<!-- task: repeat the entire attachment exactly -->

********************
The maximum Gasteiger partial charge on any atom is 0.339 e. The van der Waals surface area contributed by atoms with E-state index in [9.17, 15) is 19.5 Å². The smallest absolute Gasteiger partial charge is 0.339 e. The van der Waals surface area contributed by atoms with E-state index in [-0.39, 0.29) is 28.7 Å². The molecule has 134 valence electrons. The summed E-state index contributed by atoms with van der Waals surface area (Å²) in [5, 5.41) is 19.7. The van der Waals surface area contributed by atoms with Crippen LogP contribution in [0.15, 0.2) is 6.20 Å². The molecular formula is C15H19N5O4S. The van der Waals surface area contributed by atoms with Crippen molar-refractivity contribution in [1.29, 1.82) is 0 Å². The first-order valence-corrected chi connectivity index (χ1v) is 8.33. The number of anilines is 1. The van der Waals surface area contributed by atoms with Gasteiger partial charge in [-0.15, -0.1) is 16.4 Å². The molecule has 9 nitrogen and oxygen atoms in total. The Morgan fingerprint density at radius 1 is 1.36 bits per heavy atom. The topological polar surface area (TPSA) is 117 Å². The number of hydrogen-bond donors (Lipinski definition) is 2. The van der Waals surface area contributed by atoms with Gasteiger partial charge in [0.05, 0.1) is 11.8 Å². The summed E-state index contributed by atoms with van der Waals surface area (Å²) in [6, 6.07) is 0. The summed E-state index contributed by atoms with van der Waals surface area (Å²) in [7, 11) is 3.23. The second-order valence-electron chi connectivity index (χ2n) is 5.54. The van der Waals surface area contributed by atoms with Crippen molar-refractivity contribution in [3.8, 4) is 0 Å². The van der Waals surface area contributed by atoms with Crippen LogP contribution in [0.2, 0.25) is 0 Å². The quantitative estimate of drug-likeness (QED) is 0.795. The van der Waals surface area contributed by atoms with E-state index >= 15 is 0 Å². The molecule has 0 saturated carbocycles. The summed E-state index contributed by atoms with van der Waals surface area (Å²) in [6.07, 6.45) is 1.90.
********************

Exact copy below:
The maximum Gasteiger partial charge on any atom is 0.339 e. The van der Waals surface area contributed by atoms with E-state index in [9.17, 15) is 19.5 Å². The smallest absolute Gasteiger partial charge is 0.339 e. The van der Waals surface area contributed by atoms with E-state index in [-0.39, 0.29) is 28.7 Å². The molecule has 134 valence electrons. The summed E-state index contributed by atoms with van der Waals surface area (Å²) in [5, 5.41) is 19.7. The van der Waals surface area contributed by atoms with Crippen LogP contribution in [0.15, 0.2) is 6.20 Å². The molecular formula is C15H19N5O4S. The van der Waals surface area contributed by atoms with Crippen molar-refractivity contribution in [1.29, 1.82) is 0 Å². The first-order valence-corrected chi connectivity index (χ1v) is 8.33. The number of anilines is 1. The van der Waals surface area contributed by atoms with Gasteiger partial charge in [-0.15, -0.1) is 16.4 Å². The molecule has 9 nitrogen and oxygen atoms in total. The Morgan fingerprint density at radius 1 is 1.36 bits per heavy atom. The topological polar surface area (TPSA) is 117 Å². The number of hydrogen-bond donors (Lipinski definition) is 2. The van der Waals surface area contributed by atoms with Gasteiger partial charge in [0.05, 0.1) is 11.8 Å². The summed E-state index contributed by atoms with van der Waals surface area (Å²) in [6, 6.07) is 0. The summed E-state index contributed by atoms with van der Waals surface area (Å²) in [7, 11) is 3.23. The second-order valence-electron chi connectivity index (χ2n) is 5.54. The van der Waals surface area contributed by atoms with Crippen molar-refractivity contribution in [3.8, 4) is 0 Å². The van der Waals surface area contributed by atoms with Crippen LogP contribution in [0.2, 0.25) is 0 Å². The quantitative estimate of drug-likeness (QED) is 0.795. The van der Waals surface area contributed by atoms with E-state index >= 15 is 0 Å². The molecule has 0 saturated carbocycles. The summed E-state index contributed by atoms with van der Waals surface area (Å²) in [6.07, 6.45) is 1.90.